Lorfords Antiques, the British design-antiques firm, is expanding into an unusual new space: The company has acquired its second of two World War II airplane hangars, implemented for showcasing a roster of antiques dealers’ wares. The new exhibition space, measuring 7,500 square feet and located, as the first hangar, on Babdown Airfield near Tetbury, Gloucestershire, sold out within 24 hours of the expansion announcement, and will open at the beginning of next month.
Lorfords acquired Hangar One in November 2014, and in May of last year, the company acquired half of another hangar across the airfield. Phase two of that hangar, which features two floors of space, was acquired in December of last year. Some of the confirmed dealers include Drew Pritchard, Ark Angel, JOE Antiques, Hetman Gallery, Original House, Seventeen-Twenty-One, Doe & Hope Antiques and eddintheclouds antiques. (The latter two are members of the Antiques Young Guns organization for young dealers, an initiative sponsored by Lorfords.)
Lorfords co-owner Toby Lorford chatted with EAL about the big space with big personality:
Tell us about the hangar concept. How did you know this was the right space for Lorfords?
Lorfords has a long history of working with other antique dealers. As the economic recovery took hold in the U.K. in 2011, we were looking to re-engage with a number of dealers that we had previously worked with. At the same time, we were looking for storage and a photographic studio. The first time I stepped through into a dark corner of the original World War II building, there was no question in my mind. Despite the filth and lines of stacked steel crates, the hangar had a quiet magnificence that really excited me.
What do dealers and visitors like most about the hangars?
The dealers…that is very simple! Almost every dealer I know loves buying but is not really enamored with the rest of the business; cataloguing, photographing, loading to websites, selling, delivering, and all the paperwork that goes with it all. We allow the dealers to do what they do best—find beautiful and rare furniture and objects. And because we all benefit from economies of scale, we can offer all those services for less than it would cost to rent your own shop.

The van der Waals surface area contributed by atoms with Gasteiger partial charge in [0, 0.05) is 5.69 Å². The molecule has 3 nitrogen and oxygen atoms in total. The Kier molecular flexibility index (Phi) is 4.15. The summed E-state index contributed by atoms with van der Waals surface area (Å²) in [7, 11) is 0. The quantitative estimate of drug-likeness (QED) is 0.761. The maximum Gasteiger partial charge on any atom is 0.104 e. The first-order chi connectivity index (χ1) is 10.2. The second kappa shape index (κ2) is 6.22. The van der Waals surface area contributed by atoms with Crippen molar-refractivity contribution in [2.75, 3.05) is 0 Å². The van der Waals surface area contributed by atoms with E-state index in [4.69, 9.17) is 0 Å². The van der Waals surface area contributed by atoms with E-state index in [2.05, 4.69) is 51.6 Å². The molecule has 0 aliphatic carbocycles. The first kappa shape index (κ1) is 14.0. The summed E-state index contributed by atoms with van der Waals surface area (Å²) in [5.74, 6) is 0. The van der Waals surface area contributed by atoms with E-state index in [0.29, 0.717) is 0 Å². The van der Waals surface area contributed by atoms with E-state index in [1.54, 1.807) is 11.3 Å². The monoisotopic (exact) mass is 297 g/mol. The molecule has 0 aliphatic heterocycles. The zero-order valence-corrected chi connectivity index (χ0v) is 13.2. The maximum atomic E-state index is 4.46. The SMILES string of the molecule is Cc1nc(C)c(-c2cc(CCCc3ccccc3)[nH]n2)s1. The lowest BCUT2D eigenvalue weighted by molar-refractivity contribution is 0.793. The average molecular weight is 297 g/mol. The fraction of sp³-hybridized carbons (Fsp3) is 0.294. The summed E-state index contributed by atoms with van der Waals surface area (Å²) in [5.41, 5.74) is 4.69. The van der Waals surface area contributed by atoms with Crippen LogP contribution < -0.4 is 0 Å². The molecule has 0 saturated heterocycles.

The visitors love three aspects: choice, service and inspiration. We offer an unrivaled selection of antiques in Europe, at the same time we are working with some of the most creative and stunning stand setting that we know of. One of the guiding ideas behind the concept was how to compete with the proliferation of aggregate websites, the likes of 1stdibs—an amazing success story and awe-inspiring player in our market. The only aspect we can genuinely compete on is the customer experience, from inspiring display to personal attention throughout the customers’ purchases. We hold stock for over 30 dealers, yet the buyer has the service level that only one supplier brings.
How does such an unexpected space lend itself to interiors, art and antiques?
The space is a vast blank canvas with a stunning but unobtrusive architectural frame. We have divided it up in a simple way that maintains the overarching sense of space and history. Unlike modern warehouse spaces, the building has very strong personality; it exudes calmness, strength and grandeur. Other than being a little cold in winter, it is a serene and lovely place to be in.
Not to play favorites, but which dealer’s space do you find most interesting or innovative?
To me, it is not one or two dealers that stand out, but the juxtaposition of styles, presentation and eras that excites and challenges. Jacky Hall’s is timelessly beautiful, Lee Wright’s is innovative, bringing modern styling to period furniture, and Dean Antiques’ is a master class in retail presentation. But to me, it is the whole—the contradiction between modern minimalism, traditional country house and World War II austerity that makes the whole so special.